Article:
celeste vinzantJoin Judy and Celeste Vinzant on “Off the Record with Judy” on Tuesday, September 30, at 2:00 p.m. Eastern Time on http://www.ToginetRadio.com. Click on “Live on Air.” Feel free to call in with questions and comments during the show at 866-404-6519.

Celeste Vinzant experienced the sudden and violent death of her 24-year-old sister by a serial sex offender on probation. It took 32 years to get a conviction. Meanwhile, she helped raise her sister’s children while working through the anger, grief, and loss. The darkness nearly consumed her soul until she started transforming the deepest hurt into healing.

Murder Survivor’s Handbook: Real-Life Stories, Tips & Resources by Connie Saindon, MFTConnie Saindon, author of Murder Survivor’s Handbook: Real-Life Stories, Tips & Resources, also appeared on the show.

If you missed the interview, listen to the podcast.

Celeste reviewed Connie’s book and gave it high marks:

The stories of loss shared by survivors in this book shed light on the fact that when this type of trauma happens, lives are touched with both tragedy and renewed capacity for resiliency. Every time I hear on the news of someone just murdered, I cry inside for their families and loved ones. This book will be of great benefit to the newly bereaved.

Links

Murder Survivor’s Handbook: Real-Life Stories, Tips & Resources
Facebook: Murder Survivor’s Handbook
Website: Survivors of Violent Loss
Blog: Survivors of Violent Loss

Posted in Violent Loss | Tagged , , , , , | Leave a comment

Book Update: Now that it’s out, what’s next?

Many of you have asked, What’s next? When’s your next book coming out?

Lots of things happening, not just with Dare I Call It Murder? but with other books that are now an integral part of my life as I seem to be veering from author to publisher, wearing my Wigeon Publishing hat more often than not. (But I am not abandoning writing (or fiddling)—just being sidetracked for a while.)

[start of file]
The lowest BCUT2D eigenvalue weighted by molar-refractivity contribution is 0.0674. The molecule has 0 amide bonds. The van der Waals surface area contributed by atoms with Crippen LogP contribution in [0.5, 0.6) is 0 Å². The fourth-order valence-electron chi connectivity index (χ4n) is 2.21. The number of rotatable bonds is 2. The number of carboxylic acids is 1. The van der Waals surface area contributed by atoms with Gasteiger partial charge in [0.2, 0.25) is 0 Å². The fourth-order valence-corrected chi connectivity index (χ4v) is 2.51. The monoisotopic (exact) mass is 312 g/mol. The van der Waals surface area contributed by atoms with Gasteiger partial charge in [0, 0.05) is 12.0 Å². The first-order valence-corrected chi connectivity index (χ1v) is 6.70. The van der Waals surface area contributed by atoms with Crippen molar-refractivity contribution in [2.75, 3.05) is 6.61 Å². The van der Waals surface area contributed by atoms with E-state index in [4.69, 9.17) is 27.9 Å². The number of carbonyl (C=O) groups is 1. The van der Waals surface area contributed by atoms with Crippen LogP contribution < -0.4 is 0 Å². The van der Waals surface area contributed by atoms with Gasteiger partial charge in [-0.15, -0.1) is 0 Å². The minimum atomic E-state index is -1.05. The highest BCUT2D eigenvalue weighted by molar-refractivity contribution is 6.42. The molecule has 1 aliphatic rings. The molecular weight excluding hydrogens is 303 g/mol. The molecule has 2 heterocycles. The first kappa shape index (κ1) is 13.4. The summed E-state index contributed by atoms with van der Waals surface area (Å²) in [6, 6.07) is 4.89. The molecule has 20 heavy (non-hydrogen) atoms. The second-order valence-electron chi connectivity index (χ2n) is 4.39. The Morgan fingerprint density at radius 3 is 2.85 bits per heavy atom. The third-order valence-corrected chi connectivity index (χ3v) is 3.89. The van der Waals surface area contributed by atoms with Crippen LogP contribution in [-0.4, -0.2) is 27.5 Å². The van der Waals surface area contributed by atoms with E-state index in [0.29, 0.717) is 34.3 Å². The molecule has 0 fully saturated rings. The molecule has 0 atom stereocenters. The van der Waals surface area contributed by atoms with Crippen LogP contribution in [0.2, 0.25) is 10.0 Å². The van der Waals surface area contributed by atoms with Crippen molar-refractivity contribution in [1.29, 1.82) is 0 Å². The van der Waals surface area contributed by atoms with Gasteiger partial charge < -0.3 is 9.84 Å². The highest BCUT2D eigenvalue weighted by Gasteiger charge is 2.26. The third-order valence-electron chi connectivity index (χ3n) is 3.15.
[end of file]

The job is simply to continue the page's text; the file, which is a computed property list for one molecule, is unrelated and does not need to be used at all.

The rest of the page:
Next year, I am bringing out a first-hand account from the American Civil War, told through letters and diary entries, as well as a dramatization of the diary of my “cousin” Philip Edwards, who served as the clerk for the first recorded cattle drive in North America. No, not from Texas, but from California to the Willamette Valley in Oregon Territory in 1837.

And I continue to work on Ramsey’s Run, a historical novel of the American frontier set during the fur trade era of the 1820s, in which a 17-year-old joins a fur trapping expedition to the Rocky Mountains after being falsely accused of a murder in east Tennessee.


Book Launch
Murder Survivor’s Handbook

Murder Survivor's Handbook: Real-life Stories, Tips & Resources It’s official. Murder Survivor’s Handbook: Real-Life Stories, Tips & Resources is launched and available for purchase at Amazon.com, Barnes & Noble online, and through traditional retail outlets.

Written by Connie Saindon, MA, MFT—along with many other voices—the book is being formally released today, Sept. 25, 2014, to coincide with the National Day of Remembrance for Murder Victims.

In prerelease sales, the book became a Hot New Release at Amazon.com in the Criminal Procedure Law category, and climbed onto Amazon’s Best Seller list in that category as well.